In any case, after the calling party enters the appropriate information based on a desired advanced telephony service, processing proceeds to Step S3-4, where web server 138 will send a message to NIDS server 104 via an IP link to validate the calling party's call request. The validation message sent by web server 138 will contain the service option, the calling card number, and the PIN number entered by the calling party.
Thereafter, at Step S3-5 the NIDS server will validate the call against the NIDS database 106 based on comparisons with the calling party's calling card number and his PIN number. If, at Step S3-6, the call is not validated (e.g., the calling party entered invalid information) processing proceeds to Step S3-7 where the NIDS server 104 will return a validation-negative message to DMZ web server 138. Thereafter, DMZ web server 138, at Step S3-8, will notify the calling party (via his web browser) that the call was not validated. Of course, looping constructs could be implemented to allow the calling party to re-enter certain information for another validation attempt.
Processing Ends at Step S3-9.
If at Step S3-6 the call was validated, processing proceeds to the step S3-10. At Step S3-10, the NIDS server 104 will return a validation-positive message to DMZ web server 138. Thereafter, processing proceeds to Step S3-11 where DMZ web server 138 will write a call context record to the NIDS database 106.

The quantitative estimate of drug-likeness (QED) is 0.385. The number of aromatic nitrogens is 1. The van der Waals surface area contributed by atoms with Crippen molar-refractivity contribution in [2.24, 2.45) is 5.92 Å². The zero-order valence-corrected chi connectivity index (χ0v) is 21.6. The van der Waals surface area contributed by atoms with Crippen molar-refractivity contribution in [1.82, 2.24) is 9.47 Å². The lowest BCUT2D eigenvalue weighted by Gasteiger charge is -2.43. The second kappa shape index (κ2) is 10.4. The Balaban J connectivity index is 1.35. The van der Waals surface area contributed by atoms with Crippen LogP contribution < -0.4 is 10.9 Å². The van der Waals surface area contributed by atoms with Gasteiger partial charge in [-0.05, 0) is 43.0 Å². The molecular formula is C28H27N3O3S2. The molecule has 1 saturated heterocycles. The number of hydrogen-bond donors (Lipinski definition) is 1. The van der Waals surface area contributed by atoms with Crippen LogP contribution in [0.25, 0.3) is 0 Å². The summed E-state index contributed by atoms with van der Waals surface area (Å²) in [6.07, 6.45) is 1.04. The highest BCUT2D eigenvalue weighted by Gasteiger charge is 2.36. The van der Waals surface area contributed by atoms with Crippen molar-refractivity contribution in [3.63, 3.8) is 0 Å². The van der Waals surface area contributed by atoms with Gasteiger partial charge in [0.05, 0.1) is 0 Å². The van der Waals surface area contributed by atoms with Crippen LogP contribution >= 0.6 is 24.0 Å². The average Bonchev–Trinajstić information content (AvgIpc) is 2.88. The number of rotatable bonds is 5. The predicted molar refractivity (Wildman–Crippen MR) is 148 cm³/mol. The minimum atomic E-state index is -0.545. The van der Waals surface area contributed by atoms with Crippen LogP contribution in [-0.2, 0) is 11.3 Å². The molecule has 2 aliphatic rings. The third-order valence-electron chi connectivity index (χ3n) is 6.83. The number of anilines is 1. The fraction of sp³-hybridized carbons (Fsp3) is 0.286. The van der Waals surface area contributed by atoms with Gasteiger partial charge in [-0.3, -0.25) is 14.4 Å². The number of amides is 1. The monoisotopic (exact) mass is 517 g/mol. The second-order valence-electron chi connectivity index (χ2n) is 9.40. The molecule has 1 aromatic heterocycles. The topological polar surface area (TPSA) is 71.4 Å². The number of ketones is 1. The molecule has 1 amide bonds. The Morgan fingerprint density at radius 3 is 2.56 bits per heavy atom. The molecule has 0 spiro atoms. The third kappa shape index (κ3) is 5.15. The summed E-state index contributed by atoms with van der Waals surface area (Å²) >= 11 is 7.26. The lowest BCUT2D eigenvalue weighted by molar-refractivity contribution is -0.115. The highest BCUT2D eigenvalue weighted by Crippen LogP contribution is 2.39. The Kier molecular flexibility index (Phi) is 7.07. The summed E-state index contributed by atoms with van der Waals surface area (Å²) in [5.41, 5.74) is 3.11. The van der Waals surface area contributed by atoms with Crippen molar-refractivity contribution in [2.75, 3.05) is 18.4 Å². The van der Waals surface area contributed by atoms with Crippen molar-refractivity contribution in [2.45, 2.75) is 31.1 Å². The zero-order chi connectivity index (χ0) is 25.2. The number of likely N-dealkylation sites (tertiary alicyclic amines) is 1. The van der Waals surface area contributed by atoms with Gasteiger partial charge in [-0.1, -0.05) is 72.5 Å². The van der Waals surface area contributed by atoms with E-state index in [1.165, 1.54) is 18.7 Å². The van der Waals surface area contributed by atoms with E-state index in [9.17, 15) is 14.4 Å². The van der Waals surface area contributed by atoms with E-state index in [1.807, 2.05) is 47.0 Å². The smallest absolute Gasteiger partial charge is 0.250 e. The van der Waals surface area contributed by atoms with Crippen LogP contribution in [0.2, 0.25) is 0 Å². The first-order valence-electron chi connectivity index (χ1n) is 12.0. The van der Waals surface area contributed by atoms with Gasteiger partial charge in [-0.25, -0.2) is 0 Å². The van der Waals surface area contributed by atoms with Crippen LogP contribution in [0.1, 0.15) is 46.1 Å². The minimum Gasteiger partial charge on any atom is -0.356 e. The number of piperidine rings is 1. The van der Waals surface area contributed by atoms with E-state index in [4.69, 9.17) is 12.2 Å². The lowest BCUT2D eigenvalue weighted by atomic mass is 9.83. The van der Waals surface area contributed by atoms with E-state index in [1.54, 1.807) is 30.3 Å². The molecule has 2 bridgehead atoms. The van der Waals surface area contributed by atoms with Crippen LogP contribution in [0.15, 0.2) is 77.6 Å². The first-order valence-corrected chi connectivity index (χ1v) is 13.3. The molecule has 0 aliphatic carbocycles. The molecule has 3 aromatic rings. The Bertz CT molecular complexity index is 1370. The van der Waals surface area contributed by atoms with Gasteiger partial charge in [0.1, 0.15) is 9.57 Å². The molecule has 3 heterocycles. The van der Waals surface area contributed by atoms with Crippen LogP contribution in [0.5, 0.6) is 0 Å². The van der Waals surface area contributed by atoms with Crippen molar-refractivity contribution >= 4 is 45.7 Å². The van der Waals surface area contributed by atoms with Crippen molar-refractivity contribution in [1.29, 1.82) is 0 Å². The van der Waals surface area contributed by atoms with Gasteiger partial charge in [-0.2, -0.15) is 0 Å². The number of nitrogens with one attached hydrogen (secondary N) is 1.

The call context record written to the NIDS database 106 will contain:
The Key is returned by NIDS server 104 to DMZ web server 138. The Key field is used to later access the record in the NIDS database. The Key may look like “1102345678” or any other string or representation of key characters or the like. Such Keys will be readily understood by those skilled in the art.
Next, at step S3-12 DMZ web server 138 will send a network COOKIE to the calling party's web browser. The COOKIE can, for purposes of discussion herein, be considered as an IP phone spawn file. Accordingly, DMZ web server 138 will create the IP phone spawn file which is to be used by the calling party's web browser ultimately to instruct ITG system 140. The IP phone spawn file will contain the following pieces of information: